My annual write around on the yearly meeting of the retailing organization ComicsPRO was in PW yesterday, including new president Thomas Gaul’sfirst interview. As usual, reports from the show were all about positivity and productivity and good sales news.

[Gaul] also noted the cautiously expanding economy as a factor. “Customers were at a comfort level where they didn’t feel like they could spend any money, but that’s changing. Retailers are also getting more comfortable with the idea that digital isn’t trying to destroy them. The reports that I’ve seen are that print sales are up at a higher number than the overall total of digital sales last year. It’s got retailers feeling a lot more positive.” Areas of previous anxiety—too many variant covers and erratic shipping schedules—weren’t much discussed, he said.

The ComicsPRO meeting is not open to the press, but this one seems to have been productive and chipper—the best way to follow along is a Twitter search. Newsarama has some tidbits. Matt Price posted some news from the event, including Diamond’s Chris Powell’s keynote speech which gave, I think, a nice summation of how comics retailing got us to the trending upwards place we’re at now:

All this success can be traced back to comic shops, who toughed out the rough times and sang the praises of this medium to everyone who would listen and some who didn’t want to. You sent your employees to help educate librarians and to reach out to PTA’s and school boards. You donated comics to school programs and taught kids how to draw their first comics. You sent comics to military posts around the world and dropped them off in doctor’s waiting rooms where they would find their way into the hands of young readers.  You are the reason for all that we are now enjoying, and that’s why we have to make sure that quality stores like yours are here today, tomorrow, and for years to come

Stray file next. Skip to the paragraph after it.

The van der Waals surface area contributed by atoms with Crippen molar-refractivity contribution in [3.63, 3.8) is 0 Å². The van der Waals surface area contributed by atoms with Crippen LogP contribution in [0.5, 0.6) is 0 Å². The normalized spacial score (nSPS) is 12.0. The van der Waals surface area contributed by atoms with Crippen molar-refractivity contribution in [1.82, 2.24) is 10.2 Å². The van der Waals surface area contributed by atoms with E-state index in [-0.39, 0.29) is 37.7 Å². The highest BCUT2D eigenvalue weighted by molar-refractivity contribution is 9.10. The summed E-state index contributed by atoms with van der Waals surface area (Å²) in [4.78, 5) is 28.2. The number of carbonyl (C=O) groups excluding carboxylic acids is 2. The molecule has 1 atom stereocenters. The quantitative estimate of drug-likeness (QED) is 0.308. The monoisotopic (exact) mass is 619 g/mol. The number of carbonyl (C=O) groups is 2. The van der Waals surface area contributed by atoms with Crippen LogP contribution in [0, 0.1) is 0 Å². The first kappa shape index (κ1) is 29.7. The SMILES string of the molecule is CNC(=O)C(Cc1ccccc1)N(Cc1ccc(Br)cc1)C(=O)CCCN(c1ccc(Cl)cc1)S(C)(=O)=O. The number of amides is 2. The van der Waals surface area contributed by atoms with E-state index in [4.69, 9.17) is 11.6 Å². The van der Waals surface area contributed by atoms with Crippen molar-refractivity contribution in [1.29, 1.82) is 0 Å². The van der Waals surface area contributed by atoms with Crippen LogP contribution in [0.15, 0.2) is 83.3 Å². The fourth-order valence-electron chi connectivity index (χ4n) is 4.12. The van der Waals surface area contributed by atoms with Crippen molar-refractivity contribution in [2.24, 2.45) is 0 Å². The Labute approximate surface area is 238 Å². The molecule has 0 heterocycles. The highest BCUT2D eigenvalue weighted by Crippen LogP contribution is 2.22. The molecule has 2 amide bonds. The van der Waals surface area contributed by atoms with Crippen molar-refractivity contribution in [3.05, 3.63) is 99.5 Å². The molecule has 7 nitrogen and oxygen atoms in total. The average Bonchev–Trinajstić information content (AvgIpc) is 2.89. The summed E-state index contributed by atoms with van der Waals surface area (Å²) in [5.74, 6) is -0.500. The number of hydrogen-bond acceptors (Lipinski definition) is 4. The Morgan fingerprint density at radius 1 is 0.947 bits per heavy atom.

Retiring president and one of the driving forces behind ComicsPRO’s founding, Joe Field, delivered some closing statements:

As a handful of you may have read in my statement in the meeting  binders, I’ve been through the hopeful formings and sad dismantlings of several retailer trade organizations… And the saddest were the ones in which I was the last “leader” of each group tasked to turn out the lights. That happened with BACR, then happened with the Northern California chapter of CBRI, then again with the Direct Line Group. [snip]

While it sure doesn’t look like anything can take our market down, really the one thing that can is our own complacency. If we’re standing still, then we’re losing ground. And I know from hearing from so many of you this week that you will not let that happen –to our own operations or to an important entity like ComicsPRO.

The beautiful thing — and something I could never say about previous retailer orgs — is that this one is going to last.

I think evident in both these statements is just how far the remaining comics retailers have come—as I’ve theorized here many times, surviving in this business isn’t a gimme, and a lot of Android’s Dungeon-type stores just haven’t been able to go on in a world where reaching out to libraries and setting up webstores and tweeting is as necessary as setting up pull lists. Luckily, the vast majority of retailers I know are passionate and dedicated and know they have to give what it takes—and I’m happy to report that they have all been telling me that sales are up across the board. When best practices really do pay off, it’s good for everyone.
[Photo of the new ComicsPRO board from their Facebook page.]


  1. I think the piece makes an excellent point about retailers needing to step beyond their doorways. In the worlds of indie retail booksellers, and libraries, you will find those who have successful outreach efforts are surviving and even growing.

  2. And kudos to the folks at ComicsPRO, may there be a long and prosperous future ahead for the organization and all its members!

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